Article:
The election is over, and we have a new council, particularly a new Mayor. The new council has many issues it needs to figure out, many of which were discussed during the campaign. Perhaps the biggest challenge they have to face, though, is deciding what constitutes core spending that the City should focus our tax dollars on, and which are merely “nice to haves” that are not essential to St. Albert.
The discussion of core and non-essential spending has been one St. Albert has been wrestling with for years. A lot of the support for candidates like Cam MacKay and Sheena Hughes, both in this election and in previous ones, is based on the frustration many residents have felt about spending on what they consider non-essential things. These include purchases like the Steinhauer sculptures behind St. Albert Place, the branch library, the roundabout on Ste. Anne Street, the trees on the boulevard on St. Albert Trail, and the final costs of some of the City’s past projects, including the feeling that the City is always trying for the ‘gold standard’ for recreation and other projects, even though they could have gotten something just as useful for less money. This was the primary point the St. Albert Taxpayers Association tried to make when it was active.
Many people, on the other hand, feel that such projects improve the city’s quality of life for its residents. Recreational facilities give people more opportunity to interact and stay in shape. The supporters of the branch library have highlighted its potential for everything from community building to helping people develop their education. Public art is meant to beautify the city. Supporters of these projects feel they’re just as essential to the city as our roads and sewers.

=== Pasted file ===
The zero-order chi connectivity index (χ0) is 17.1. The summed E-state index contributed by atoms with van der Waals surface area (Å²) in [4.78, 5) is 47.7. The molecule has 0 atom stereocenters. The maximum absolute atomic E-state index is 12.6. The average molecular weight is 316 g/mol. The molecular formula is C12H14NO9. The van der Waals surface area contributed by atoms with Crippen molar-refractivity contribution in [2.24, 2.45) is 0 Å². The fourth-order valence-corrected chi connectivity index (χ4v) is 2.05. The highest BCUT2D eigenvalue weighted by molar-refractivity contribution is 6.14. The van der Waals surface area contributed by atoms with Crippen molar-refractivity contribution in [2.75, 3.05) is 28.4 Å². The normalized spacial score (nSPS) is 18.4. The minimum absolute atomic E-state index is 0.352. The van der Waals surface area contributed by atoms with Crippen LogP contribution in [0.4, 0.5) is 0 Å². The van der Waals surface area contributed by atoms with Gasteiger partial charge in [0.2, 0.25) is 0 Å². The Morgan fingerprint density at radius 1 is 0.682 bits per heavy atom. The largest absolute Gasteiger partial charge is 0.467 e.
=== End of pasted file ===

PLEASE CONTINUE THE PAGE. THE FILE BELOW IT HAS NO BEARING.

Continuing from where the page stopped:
The election campaign revealed that these divisions still exist in St. Albert, despite our progress on many other issues. Besides the criticisms of spending made by some of the candidates at the debate forum, the debate over the branch library had an impassioned campaign supporting it, and a petition of thousands of residents opposing it. Unfortunately, the election also revealed just how deep these divisions run, with everything from sign vandalism to vicious personal attacks on social media directed at different candidates.
Despite that, there are signs of common ground on what constitutes core spending in St. Albert. No one seems to complain when the city spends money to assist people with particular needs, such as AISH recipients, seniors or lower-income recipients. The criticisms made of St. Albert Transit during the election had more to do with how it has been operated, rather than the idea that we should be providing transit services. Nor do many people seem to mind the money we have spent maintaining our walking trails.
We have something to build on for the next four years, but our new council has its work cut out in trying to build a bigger consensus in St. Albert.
What happens next is entirely up to them.